Tuesday, March 23, 1999 Published at 12:35 GMT
Viagra goes on sale in Japan
Viagra for men, but no contraceptive pill for women
The anti-impotence drug, Viagra, became available in Japan on Tuesday, just two months after being approved in record time by health authorities.
Drug approval in Japan often takes years.
It will only be available with a doctor's prescription and is not covered by health insurance, but sales are still expected to be massive.
"Japan is the world's second-largest market for pharmaceuticals, so of course we look forward to strong sales in line with this," said Takaichi Hirota for Pfizer Pharmaceuticals, the company that manufactures Viagra.
According to some reports, the number of men in Japan who suffer from impotence is as many as seven million.
"Erectile dysfunction is a serious condition and those who suffer from it tend to suffer alone and in silence. But now there is help for these people," Mr Hirota added.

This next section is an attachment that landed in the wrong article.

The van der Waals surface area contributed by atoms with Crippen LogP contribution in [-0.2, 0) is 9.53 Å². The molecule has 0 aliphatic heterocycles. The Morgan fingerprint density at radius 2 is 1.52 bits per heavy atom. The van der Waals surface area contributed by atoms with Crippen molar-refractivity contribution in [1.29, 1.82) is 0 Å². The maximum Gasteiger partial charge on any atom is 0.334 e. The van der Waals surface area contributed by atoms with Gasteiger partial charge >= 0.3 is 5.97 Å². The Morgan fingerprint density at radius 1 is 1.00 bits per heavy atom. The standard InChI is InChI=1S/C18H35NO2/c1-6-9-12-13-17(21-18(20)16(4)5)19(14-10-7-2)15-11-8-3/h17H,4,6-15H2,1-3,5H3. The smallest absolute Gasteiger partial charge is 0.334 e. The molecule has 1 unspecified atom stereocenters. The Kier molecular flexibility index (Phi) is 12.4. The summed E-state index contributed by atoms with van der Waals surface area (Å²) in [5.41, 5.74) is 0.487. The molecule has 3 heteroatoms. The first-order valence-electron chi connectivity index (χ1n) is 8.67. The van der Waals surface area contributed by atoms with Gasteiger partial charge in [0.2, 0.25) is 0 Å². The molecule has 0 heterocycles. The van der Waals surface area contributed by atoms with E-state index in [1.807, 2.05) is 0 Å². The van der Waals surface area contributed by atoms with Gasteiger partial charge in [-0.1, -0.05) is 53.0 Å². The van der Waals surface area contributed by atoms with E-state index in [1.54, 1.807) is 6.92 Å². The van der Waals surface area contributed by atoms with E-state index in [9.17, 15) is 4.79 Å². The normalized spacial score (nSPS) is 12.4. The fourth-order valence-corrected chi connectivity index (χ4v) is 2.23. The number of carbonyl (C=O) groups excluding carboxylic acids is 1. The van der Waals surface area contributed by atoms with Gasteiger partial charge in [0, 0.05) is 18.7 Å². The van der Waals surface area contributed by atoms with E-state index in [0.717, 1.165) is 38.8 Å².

In Japan, a 25mg tablet will cost 1,100 yen ($9) and a 50mg tablet 1,300 yen ($11), roughly in line with prices in the United States.
Men must also pay for pre-prescription urine and blood tests, which will cost an estimated 10,000 yen ($85) or more.
Previously, the small blue pills could be bought illegally on the black market for 6,000 yen ($50) a tablet.
Japanese men have even gone on 'Viagra tours' to Hawaii to buy the drug and bring it home.
In contrast with the swift approval of Viagra, the Japanese authorities recently delayed a long-awaited decision on whether to legalise the sale of the contraceptive pill - 34 years after it was introduced in other countries.
Japan is the only country in the United Nations where the pill is not available as a form of birth control, although it is used for medical reasons.
Japan was the 54th country to approve Viagra, which had global sales worth $788m in 1998.